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Diatom productivity in Northern Lake Malawi during the past 25,000 years: implications for the Position of the Intertropical Convergence Zone at Millennial and Shorter Time Scales

  • Thomas C. Johnson
  • Erik T. Brown
  • James McManus
Chapter
Part of the Developments in Paleoenvironmental Research book series (DPER, volume 6)

The large lakes of the East African Rift Valley provide a magnificent array of sedimentary basins that are actively recording the modern climate dynamics of tropical East Africa. The basins are perhaps 10 million or more years old (Cohen et al. 1993), and their deepest reaches have archived continuous records of past climate change that are unparalleled anywhere else in the tropics in terms of longevity coupled with resolution (Johnson 1993). These lakes are highly sensitive to climate variability, and their sediments carry rich signals of past environmental dynamics, inscribed in the assemblages of microfossils, the abundance and isotopic composition of endogenic minerals, bulk sediment texture and structure, and organic geochemistry.

The International Decade for the East African Lakes (IDEAL) is a programme that has helped to steer and coordinate palaeoclimate studies on the rift lakes since the programme’s inception in 1993 (Johnson 1993). The IDEAL community of scientists from North America, Europe, and Africa is investigating not only the climatic history of the large rift lakes, but modern processes within their basins as well. The “decade” of IDEAL officially started in 1995 with its first field programme on Lake Victoria (Lehman 1998). Since then IDEAL scientists have continued to carry on investigations on Lakes Edward, Malawi and Tanganyika, as well as on smaller lakes in East Africa.

The IDEAL palaeoclimate community is presently turning its focus to Lake Malawi, where a major drilling programme is planned for the last two months of 2004. Lake Malawi is the southern-most of the rift lakes, and it appears to be exceptionally promising as a target for long, continuous records of past climate change. It has responded somewhat differently from lakes farther north in Africa to global climate forcing associated with orbital (Milankovitch) cycles of insolation. In contrast to Lake Tanganyika and the lakes of North Africa, Lake Malawi experienced relatively dry conditions during much of the early Holocene (Finney et al. 1996; Johnson 1996). The history of Lake Malawi derived from drilling operations therefore may provide important insight into how the southern tropics of Africa have responded differently from the northern tropics on time-scales ranging from millennia to decades.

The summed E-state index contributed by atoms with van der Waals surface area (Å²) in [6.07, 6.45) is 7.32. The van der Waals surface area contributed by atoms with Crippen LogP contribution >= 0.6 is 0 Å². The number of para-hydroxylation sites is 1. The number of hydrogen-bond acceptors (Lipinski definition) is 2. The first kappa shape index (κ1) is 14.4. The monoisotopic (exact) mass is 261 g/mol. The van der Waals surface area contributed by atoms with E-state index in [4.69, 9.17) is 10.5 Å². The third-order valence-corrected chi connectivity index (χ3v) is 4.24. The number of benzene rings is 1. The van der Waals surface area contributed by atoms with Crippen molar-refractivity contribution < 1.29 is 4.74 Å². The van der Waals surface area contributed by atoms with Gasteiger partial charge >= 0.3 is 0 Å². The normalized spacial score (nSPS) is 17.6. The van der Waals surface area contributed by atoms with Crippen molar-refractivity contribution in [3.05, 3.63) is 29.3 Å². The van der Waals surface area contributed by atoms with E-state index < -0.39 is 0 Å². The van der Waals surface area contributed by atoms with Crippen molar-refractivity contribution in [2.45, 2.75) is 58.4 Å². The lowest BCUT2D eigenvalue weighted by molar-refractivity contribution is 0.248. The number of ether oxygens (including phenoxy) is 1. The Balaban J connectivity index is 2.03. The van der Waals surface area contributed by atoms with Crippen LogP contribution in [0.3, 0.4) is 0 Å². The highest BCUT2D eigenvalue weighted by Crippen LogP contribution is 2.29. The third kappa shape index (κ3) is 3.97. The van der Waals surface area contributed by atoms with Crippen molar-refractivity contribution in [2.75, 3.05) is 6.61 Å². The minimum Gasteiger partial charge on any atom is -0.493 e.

This paper presents recent data derived from piston cores recovered from the north basin of Lake Malawi. It focuses on the abundance and mass accumulation rate of biogenic silica (BSi MAR) measured in the cores, supplemented by some trace-element data and the species composition of the diatom assemblages. These results imply linkages between the climate dynamics of tropical Southern Africa and extratropical regions as far away as Greenland.

Keywords

Lake Level Biogenic Silica Piston Core East African Rift North Basin 
These keywords were added by machine and not by the authors. This process is experimental and the keywords may be updated as the learning algorithm improves.

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Copyright information

© Springer 2004

Authors and Affiliations

  • Thomas C. Johnson
    • 1
  • Erik T. Brown
    • 1
  • James McManus
    • 1
  1. 1.Large Lakes ObservatoryUniversity of Minnesota DuluthDuluthUSA

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